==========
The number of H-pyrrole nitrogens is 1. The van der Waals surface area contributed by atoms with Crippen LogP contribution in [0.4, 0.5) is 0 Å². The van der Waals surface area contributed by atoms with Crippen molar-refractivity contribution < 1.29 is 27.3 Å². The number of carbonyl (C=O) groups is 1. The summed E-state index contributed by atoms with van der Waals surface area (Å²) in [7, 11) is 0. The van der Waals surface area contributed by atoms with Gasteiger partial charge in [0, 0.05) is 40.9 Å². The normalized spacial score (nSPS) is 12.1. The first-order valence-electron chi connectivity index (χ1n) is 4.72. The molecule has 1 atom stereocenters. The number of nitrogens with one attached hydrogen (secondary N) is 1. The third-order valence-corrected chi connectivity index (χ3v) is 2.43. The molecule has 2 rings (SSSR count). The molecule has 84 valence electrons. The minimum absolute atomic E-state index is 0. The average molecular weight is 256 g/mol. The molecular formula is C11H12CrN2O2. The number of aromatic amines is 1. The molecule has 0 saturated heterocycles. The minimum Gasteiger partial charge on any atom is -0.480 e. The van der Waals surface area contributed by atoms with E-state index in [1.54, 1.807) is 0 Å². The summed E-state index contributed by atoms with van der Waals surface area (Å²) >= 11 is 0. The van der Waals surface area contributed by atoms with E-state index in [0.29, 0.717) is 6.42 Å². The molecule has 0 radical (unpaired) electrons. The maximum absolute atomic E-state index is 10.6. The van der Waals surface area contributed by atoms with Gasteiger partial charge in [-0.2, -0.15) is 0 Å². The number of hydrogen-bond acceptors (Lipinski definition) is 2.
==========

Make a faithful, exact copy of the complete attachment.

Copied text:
The number of H-pyrrole nitrogens is 1. The van der Waals surface area contributed by atoms with Crippen LogP contribution in [0.4, 0.5) is 0 Å². The van der Waals surface area contributed by atoms with Crippen molar-refractivity contribution < 1.29 is 27.3 Å². The number of carbonyl (C=O) groups is 1. The summed E-state index contributed by atoms with van der Waals surface area (Å²) in [7, 11) is 0. The van der Waals surface area contributed by atoms with Gasteiger partial charge in [0, 0.05) is 40.9 Å². The normalized spacial score (nSPS) is 12.1. The first-order valence-electron chi connectivity index (χ1n) is 4.72. The molecule has 1 atom stereocenters. The number of nitrogens with one attached hydrogen (secondary N) is 1. The third-order valence-corrected chi connectivity index (χ3v) is 2.43. The molecule has 2 rings (SSSR count). The molecule has 84 valence electrons. The minimum absolute atomic E-state index is 0. The average molecular weight is 256 g/mol. The molecular formula is C11H12CrN2O2. The number of aromatic amines is 1. The molecule has 0 saturated heterocycles. The minimum Gasteiger partial charge on any atom is -0.480 e. The van der Waals surface area contributed by atoms with E-state index in [1.54, 1.807) is 0 Å². The summed E-state index contributed by atoms with van der Waals surface area (Å²) >= 11 is 0. The van der Waals surface area contributed by atoms with E-state index in [0.29, 0.717) is 6.42 Å². The molecule has 0 radical (unpaired) electrons. The maximum absolute atomic E-state index is 10.6. The van der Waals surface area contributed by atoms with Gasteiger partial charge in [-0.2, -0.15) is 0 Å². The number of hydrogen-bond acceptors (Lipinski definition) is 2.